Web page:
The Paley Brothers were one of those “can’t miss” acts who missed. They were slated Power Pop–a genre that never quite seemed to live up to its potential in any case–but I hear as much Retro (along the lines of Flash Cadillac and the Continental Kids) as anything. As much Fifties as Sixties in other words.

That’s hardly a bad thing. The Paleys were certainly skilled as both writers and singers–enough that I can readily understand the cult that’s developed around these recordings even if I can’t quite join it.

I’m left on the outside by, among other things, my aversion to half-formulas.

Pop, I hear, in every second.

Power? Not so much. And, unfortunately, whatever the marketing label, all first class Pop needs it, a lesson the DIY brand the Paleys specialized in failed to learn in general.

Having said all that, I can’t deny that these recordings are quite good as knockoffs (or that I have a fondness for knockoffs). And the Brothers certainly had pedigree, or, at very least, connections. They recorded most of these sides in either the Beach Boys’ own Brother Studios or Ardent Studios in Memphis (home of Power Pop avatars, Big Star).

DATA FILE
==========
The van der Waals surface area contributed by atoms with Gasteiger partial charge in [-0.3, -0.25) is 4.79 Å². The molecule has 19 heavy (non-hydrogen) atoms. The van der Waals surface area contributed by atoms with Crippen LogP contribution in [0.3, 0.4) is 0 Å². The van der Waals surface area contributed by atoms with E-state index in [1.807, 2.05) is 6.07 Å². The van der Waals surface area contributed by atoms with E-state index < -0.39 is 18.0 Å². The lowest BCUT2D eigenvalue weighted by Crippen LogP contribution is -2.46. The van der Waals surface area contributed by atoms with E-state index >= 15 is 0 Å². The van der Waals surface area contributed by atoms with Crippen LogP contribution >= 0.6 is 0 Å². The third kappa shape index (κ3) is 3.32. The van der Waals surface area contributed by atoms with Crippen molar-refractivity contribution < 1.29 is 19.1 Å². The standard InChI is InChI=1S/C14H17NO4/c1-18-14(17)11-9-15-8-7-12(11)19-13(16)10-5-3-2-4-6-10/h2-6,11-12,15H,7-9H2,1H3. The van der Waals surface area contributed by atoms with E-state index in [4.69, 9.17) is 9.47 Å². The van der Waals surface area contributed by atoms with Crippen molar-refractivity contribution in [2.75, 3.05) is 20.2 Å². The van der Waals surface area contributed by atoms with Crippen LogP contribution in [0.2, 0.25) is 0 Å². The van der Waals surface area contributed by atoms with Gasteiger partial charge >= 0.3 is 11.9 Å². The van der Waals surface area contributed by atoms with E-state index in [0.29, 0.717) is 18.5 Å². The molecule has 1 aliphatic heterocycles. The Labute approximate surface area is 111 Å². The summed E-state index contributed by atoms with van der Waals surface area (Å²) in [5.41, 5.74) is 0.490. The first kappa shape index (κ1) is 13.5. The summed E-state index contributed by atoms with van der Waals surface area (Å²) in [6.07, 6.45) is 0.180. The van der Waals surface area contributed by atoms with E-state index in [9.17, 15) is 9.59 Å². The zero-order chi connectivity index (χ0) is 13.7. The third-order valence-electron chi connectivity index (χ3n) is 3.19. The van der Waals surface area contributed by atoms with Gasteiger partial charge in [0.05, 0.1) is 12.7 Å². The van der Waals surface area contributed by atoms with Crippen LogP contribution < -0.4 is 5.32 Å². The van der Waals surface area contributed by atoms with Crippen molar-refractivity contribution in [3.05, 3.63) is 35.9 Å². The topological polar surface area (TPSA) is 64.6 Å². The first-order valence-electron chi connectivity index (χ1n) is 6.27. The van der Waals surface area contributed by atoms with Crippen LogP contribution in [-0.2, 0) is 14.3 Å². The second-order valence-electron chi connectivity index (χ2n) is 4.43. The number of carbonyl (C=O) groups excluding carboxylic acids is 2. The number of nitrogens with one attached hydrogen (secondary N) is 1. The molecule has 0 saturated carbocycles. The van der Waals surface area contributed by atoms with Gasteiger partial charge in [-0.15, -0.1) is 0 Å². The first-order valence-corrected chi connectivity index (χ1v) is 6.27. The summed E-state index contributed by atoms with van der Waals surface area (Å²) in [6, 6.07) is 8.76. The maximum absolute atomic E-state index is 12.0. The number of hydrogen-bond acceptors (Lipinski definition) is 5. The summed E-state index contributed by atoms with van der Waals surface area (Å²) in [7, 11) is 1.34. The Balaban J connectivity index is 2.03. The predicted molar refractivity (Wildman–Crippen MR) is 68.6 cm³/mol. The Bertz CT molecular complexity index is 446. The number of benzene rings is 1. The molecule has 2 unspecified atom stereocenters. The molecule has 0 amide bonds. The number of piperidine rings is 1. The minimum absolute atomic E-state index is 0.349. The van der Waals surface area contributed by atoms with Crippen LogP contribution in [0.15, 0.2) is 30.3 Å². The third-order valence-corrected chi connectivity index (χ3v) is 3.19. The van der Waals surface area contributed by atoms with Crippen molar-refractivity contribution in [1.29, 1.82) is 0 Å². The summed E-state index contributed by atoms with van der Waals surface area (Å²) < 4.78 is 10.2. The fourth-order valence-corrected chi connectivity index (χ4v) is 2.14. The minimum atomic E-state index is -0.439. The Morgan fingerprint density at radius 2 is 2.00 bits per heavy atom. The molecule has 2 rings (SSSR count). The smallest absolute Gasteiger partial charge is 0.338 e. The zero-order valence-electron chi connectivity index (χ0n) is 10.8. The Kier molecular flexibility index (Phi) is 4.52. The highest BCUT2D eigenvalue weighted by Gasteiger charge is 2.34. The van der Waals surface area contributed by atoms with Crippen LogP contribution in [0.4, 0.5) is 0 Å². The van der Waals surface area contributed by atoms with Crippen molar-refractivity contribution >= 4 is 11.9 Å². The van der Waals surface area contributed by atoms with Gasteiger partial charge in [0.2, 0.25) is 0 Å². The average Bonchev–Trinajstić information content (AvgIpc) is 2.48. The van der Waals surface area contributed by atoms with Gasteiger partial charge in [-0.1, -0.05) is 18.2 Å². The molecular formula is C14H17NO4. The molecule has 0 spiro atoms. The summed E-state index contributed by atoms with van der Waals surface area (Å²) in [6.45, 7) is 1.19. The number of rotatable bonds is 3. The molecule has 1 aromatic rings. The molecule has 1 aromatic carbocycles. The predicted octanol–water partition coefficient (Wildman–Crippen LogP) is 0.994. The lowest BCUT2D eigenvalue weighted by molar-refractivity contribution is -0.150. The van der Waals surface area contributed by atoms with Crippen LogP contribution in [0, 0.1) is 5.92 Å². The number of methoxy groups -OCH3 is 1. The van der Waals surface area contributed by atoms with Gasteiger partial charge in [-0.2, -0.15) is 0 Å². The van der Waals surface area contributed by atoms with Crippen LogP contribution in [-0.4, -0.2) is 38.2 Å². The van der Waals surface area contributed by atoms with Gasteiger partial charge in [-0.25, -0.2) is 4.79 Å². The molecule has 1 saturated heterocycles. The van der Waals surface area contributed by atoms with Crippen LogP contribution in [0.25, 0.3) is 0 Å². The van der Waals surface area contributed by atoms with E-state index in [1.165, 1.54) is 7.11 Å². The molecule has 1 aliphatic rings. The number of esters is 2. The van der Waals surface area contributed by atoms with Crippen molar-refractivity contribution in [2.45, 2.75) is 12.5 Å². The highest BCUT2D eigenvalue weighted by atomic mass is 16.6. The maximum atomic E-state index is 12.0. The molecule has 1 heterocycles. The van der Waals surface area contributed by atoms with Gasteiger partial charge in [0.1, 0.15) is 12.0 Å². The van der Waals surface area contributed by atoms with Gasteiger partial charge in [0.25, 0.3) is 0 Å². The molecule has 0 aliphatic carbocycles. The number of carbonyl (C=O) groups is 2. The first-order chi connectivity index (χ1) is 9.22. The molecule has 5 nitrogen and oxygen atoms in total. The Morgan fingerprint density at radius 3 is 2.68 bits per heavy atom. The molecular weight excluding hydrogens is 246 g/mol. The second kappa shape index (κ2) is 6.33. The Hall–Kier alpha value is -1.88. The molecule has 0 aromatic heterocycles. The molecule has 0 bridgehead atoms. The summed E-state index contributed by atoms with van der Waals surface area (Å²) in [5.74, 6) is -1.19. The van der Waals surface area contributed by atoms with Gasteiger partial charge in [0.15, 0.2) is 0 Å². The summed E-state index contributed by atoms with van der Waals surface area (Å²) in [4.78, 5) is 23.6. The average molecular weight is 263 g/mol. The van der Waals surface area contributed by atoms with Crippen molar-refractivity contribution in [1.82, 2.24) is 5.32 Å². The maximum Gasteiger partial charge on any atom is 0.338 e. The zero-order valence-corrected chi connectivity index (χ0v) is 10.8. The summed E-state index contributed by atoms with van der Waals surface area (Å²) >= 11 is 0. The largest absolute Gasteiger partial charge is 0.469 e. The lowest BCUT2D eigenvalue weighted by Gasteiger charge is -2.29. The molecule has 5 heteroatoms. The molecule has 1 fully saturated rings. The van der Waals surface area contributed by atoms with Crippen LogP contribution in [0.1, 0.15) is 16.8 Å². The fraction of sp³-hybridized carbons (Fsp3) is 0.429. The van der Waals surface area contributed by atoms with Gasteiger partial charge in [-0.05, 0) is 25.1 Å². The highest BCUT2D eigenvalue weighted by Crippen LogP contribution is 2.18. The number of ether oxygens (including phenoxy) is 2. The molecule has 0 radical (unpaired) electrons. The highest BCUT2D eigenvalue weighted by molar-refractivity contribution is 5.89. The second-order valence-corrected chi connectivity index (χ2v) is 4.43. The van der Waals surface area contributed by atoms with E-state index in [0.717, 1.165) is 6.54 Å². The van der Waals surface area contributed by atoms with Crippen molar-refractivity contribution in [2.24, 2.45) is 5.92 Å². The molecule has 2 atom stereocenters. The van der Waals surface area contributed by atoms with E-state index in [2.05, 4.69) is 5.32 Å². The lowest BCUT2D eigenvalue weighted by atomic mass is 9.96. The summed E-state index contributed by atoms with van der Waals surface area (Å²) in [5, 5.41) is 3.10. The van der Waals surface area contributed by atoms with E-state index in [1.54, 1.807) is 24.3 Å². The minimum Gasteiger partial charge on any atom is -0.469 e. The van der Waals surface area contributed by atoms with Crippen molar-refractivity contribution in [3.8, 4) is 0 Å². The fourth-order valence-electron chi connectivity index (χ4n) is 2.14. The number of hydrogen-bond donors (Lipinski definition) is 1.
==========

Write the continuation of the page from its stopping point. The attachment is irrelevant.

You can read those kind of details in the very engaging liner notes which are actually the best thing about this package. But in the end, all that information does is re-emphasize how the best Power Pop (or Retro) bands always added a little something (if not a whole lotta something). And it was that extra something–not the imitative elements–that made the Raspberries or Badfinger or Cheap Trick or Big Star or, yes, I insist, Flash Cadillac and the Continental Kids–special.